Tuesday, October 16, 2012

Blog Action Day 2012: It starts again

I suppose if there is an appropriate time to breathe life back into this blog, there’s no better time to do it than on Blog Action Day 2012.  It’s been four years since H and I started this blog, and more than two years since our last post.  Needless to say both our personal and professional lives have radically changed since.  H is now a proud owner of a neat little piece of paper that certifies her academic prowess in mastering the science of forensics.  I have bid farewell to my first work “home”; the five year tenure over both London and New York offices nurtured a loyalty, unbeknownst to me, that lingers with faded sadness a year onward still.  I also turned down an opportunity to move back to my beloved UK, a decision that leaves me in awe when I think about it, so I don’t (because my defense mechanism says so).

Since my declaration of commitment to New York a year ago, I have become more active in exploring the pockets of social goodness so prevalent in this majestic city.  A quick search on Meetup can fill your calendar in no time with corporate social responsibility panels, microfinance happy hours, or eco fashion conversations.  It was at a meetup event on the future of eco fashion, where the panelists (most, if not all, were younger than me) took turns sharing their challenging but impactful journeys as social entrepreneurs.  One panelist, Dave of Holstee, empathically stressed that while they are in the business of selling products (see line of wallets made from recycled plastic bags from New Delhi), it is also equally important to challenge their customers about consumption.  So much so that they have incorporated the following message to pop up as online customers are about to make their purchases: Do you really need what you are about to buy?  The exuberance of such passionate convictions was infectious, and to someone whose entire spending habit was centered on the thrills on scoring good bargains, to say I left the event overwhelmed would be an understatement.  And so begun the shift on my values on consumption, which I look to revisit in future blog posts.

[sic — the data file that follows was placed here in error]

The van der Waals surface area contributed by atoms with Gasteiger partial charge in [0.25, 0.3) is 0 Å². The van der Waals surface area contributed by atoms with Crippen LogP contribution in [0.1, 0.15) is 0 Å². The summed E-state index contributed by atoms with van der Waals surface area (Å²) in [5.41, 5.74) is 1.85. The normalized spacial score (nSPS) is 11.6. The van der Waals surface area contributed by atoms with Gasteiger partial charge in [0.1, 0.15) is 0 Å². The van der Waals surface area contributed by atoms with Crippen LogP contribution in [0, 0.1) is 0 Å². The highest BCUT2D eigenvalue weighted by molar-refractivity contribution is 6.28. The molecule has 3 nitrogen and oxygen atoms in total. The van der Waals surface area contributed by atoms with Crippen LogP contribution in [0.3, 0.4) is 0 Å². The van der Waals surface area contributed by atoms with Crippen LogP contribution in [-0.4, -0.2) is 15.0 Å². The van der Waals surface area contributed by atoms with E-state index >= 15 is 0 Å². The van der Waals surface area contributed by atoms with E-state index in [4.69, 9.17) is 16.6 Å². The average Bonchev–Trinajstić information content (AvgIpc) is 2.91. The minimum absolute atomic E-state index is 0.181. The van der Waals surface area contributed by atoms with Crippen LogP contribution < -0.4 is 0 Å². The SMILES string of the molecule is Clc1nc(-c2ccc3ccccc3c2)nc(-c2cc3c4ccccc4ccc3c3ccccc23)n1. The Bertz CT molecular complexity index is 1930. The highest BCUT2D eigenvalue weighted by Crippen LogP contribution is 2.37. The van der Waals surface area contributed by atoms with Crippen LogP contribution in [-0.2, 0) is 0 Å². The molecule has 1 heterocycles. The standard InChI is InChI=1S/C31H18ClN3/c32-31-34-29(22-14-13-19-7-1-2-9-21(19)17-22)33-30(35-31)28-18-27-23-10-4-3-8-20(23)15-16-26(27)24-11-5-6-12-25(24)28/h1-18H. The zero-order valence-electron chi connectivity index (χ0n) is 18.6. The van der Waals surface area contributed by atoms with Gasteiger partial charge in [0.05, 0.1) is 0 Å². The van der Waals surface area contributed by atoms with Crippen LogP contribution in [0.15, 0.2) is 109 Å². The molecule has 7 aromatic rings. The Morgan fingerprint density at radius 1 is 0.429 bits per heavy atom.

On that note, I will leave you with the Holstee Manifesto. 

Monday, July 12, 2010

Extractive Industries Transparency Initiative (EITI)

While researching for a project on social competitiveness indices, I came across an article that emphasized the importance of transparency in fighting corruption. The article specifically cites the Extractive Industries Transparency Initiative (EITI) and below is their introductory video:

EITI - Making resources work for people from EITI International on Vimeo.

It is encouraging to see that a simple governance process such as independent reconciliation between company records and government records builds the necessary infrastructure to reduce corruption.

Sunday, December 6, 2009

Party for a Change

About three weeks ago, my dear friend Jackie emailed me to spread the word about Party for a Change, a non profit recently started by her friend Michelle. The idea behind Party for a Change is to combine networking events and charitable causes. Its kick off event was happy hour to raise money for the Michael J. Fox Foundation. Unfortunately I had a clash that night but I replied to Jackie and asked her to put me in touch with Michelle for an interview. Jackie did just that and a couple of emails with Michelle later, we have the interview below. Let me just note that I have yet to speak to Michelle, but her enthusiasm for Party for a Change is definitely evident in our emails. It's quite infectious and I am excited to share the interview below!

Hi Michelle, thank you for agreeing to do this. So let's start off with you. what is your education and work background?